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Fever Reading
Affect and Reading Badly in the Early American Public Sphere
Michael Millner

Becoming Modern: New Nineteenth-Century Studies

New Hampshire
2012 • 216 pp. 6 x 9"
Literary Criticism - American / Literary Criticism - 19th Century / Comparative Literature

$85.00 Hardcover, 978-1-61168-242-7

$34.99 Ebook, 978-1-61168-244-1

Check your ebook retailer or local library for ebook availability.

“[Millner] looks at how this type of ‘affective reading,’ which he argues predominates in our current media-saturated culture, has as much power to shape the public sphere as did the rational-critical reading promoted in the early American republic. . . . Recommended.”

An intricate account of how the early U.S. public sphere was shaped by debates over “good” and “bad” forms of reading, including pornographic reading, scandal reading, and religious reading

Drawing on a rich archive of scandal chronicles, pornography, medical journals, religious novels, and popular newspapers, as well as more canonical sources, Michael Millner examines the panics and paranoia associated with “bad reading” in the United States from the late eighteenth century to the Civil War. Weaving into his analysis a model of emotion recently developed in cognitive psychology, he provides the back-history to our present-day debates about “bad” reading and shows how these debates—both in the past and in the present—are in part about the shape of the public sphere itself.

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Reviews / Endorsements

“Lively and plausible, is Milner’s reflection on ‘de-emotionalizing embodiment’ in obscene print. His proposal that ‘the object of identification in celebrity worship is not a particular person but the public sphere itself’ is suggestive. . . . As researchers pull these claims into conversation with projects by scholars of reception such as it is, they are sure to enjoy the provocations Milner’s work offers.”
The Historian

“Millner examines the moral panic and paranoia associated with what was known as reading badly. Millner argues that considering emotional responses to texts, especially when using the new models for determining what emotion is and does, could change the way reading and readers are understood.”—American Literature to 1900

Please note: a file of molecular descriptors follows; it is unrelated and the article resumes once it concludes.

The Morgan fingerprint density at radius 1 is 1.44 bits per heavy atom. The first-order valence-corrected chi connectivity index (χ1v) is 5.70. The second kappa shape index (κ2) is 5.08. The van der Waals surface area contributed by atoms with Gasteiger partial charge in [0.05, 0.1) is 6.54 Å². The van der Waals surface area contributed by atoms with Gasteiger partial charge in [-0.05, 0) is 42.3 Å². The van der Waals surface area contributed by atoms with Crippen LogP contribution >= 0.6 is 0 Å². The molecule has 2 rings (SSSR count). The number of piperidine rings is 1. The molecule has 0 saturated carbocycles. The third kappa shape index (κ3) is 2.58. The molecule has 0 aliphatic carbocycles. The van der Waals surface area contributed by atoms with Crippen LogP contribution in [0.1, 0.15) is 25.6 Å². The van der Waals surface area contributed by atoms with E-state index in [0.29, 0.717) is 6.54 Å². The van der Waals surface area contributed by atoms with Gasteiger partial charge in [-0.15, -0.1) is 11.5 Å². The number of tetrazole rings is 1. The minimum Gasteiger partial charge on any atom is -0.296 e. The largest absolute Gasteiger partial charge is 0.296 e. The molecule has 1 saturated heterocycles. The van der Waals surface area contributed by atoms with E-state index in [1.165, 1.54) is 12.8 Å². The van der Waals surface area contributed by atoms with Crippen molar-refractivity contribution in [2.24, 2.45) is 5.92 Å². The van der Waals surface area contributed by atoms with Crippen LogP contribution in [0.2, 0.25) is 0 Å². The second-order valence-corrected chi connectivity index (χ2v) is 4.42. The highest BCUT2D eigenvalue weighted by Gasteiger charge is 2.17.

“Lucidly argued and elegantly written, Fever Reading makes a case for a public sphere of embodiment and emotion, what Millner occasionally calls “a public sensorium.” But rather than seeing this as an alternative to the realm of discursive communication and rational judgment, Millner sees embodiment as enabling precisely the kinds of critical practices—reflection, evaluation, judgment—that public sphere proponents embrace.”
Amerikastudien/American Studies

Fever Reading is a tremendously interesting and worthwhile book that brings timely interdisciplinary questions to long-standing discussions about democracy, the constitution of the public sphere, and developing norms of self-disciplining citizenship.”—Dana D. Nelson, Gertrude Conaway Vanderbilt Professor of English and American Studies, Vanderbilt University

“In Fever Reading, Millner uses the specifics of print culture to illuminate the more nebulous recesses of the public sphere just as he turns to institutional and material conditions of the public sphere to provide considerable insight into the varied modes of reading in the late eighteenth and early nineteenth centuries. His argument is direct and assertive, as he suggests how bad readings—excessive attachment, impassioned absorption, and affective responses—exercise a certain virtue in preparing citizens for the stir and commotion of democratic public life.”—Russ Castronovo, Dorothy Draheim Professor of English and American Studies, University of Wisconsin-Madison

MICHAEL MILLNER is an assistant professor of American studies and English at the University of Massachusetts, Lowell.

Mon, 18 Jun 2018 12:02:02 -0500